ASEAN KEY DESTINATIONS
Myanmar: Junta tightens security on martyrs’ day
Hundreds of riot police and soldiers ringed a monument in downtown Yangon on Saturday as officials gathered to commemorate the shooting death 61 years ago of opposition leader Aung San Suu Kyi's father.
Myanmar independence hero Gen. Aung San and other government leaders were assassinated by gunmen during a Cabinet meeting on July 19, 1947, shortly after Britain granted independence to the Southeast Asian colony.
Flags were flown at half staff in the capital to mark the day, a state holiday. Unlike past years, foreign diplomats were not invited to the tightly guarded wreath-laying ceremony at the Martyrs’ Monument located near the famed Shwedagon pagoda.
Opposition activists have suggested that the ruling military junta is trying to downgrade the importance of Aung San's legacy as a way of undercutting the popularity of his daughter, who remains under house arrest.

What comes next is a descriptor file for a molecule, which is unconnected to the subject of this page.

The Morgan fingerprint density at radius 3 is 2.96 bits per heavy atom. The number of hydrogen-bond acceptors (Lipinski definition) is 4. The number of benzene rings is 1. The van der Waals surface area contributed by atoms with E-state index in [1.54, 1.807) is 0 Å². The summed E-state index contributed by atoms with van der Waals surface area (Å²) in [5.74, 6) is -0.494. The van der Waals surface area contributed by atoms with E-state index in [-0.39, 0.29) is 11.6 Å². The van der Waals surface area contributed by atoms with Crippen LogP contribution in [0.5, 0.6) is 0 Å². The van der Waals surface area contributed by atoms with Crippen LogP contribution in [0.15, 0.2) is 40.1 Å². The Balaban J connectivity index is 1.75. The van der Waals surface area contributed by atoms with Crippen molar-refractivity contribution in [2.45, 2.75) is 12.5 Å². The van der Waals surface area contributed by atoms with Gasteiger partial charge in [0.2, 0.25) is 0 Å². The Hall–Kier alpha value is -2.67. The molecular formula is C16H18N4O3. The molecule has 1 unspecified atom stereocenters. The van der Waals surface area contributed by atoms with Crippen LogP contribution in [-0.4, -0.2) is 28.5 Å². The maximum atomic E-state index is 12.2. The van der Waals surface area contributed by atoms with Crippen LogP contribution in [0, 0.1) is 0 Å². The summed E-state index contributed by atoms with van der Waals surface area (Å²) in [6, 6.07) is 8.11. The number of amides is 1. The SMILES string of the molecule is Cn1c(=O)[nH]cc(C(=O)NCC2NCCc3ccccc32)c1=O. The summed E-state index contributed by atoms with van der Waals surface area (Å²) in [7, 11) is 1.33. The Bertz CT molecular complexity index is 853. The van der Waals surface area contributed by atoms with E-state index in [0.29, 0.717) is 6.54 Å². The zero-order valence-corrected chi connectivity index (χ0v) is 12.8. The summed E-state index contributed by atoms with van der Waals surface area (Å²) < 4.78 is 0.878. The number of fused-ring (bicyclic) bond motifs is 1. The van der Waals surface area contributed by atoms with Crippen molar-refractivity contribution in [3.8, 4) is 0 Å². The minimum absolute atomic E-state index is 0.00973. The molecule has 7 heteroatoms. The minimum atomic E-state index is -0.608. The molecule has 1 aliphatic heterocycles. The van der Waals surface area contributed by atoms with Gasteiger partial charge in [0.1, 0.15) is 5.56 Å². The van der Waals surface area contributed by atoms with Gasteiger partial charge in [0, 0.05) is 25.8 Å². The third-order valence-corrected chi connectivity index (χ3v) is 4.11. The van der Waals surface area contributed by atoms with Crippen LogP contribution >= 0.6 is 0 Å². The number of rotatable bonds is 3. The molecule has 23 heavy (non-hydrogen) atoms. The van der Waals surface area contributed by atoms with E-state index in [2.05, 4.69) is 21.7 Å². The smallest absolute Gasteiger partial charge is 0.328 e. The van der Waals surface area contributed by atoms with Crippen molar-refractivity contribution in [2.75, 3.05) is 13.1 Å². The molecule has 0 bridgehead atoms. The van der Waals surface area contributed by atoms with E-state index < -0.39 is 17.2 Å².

Diplomats in Yangon said the Foreign Ministry had informed them that the government intended this year to hold a low-key ceremony because it comes just two and a half months after Cyclone Nargis devastated much of the region south of Yangon, leaving at least 85,000 people dead and about 50,000 missing.
Police cordoned off the monument, putting up heavy metal barriers and coils of barbed wire across roads. Dozens of policemen carrying assault rifles and shotguns manned the barricades during a heavy downpour.
Security was also tight around the headquarters of Suu Kyi's political party, the National League for Democracy, which said it would hold a separate ceremony.
In a statement, the NLD urged the junta to "immediately and unconditionally" release Suu Kyi and other detained pro-democracy activists. Suu Kyi has been detained for more than 12 of the past 18 years.
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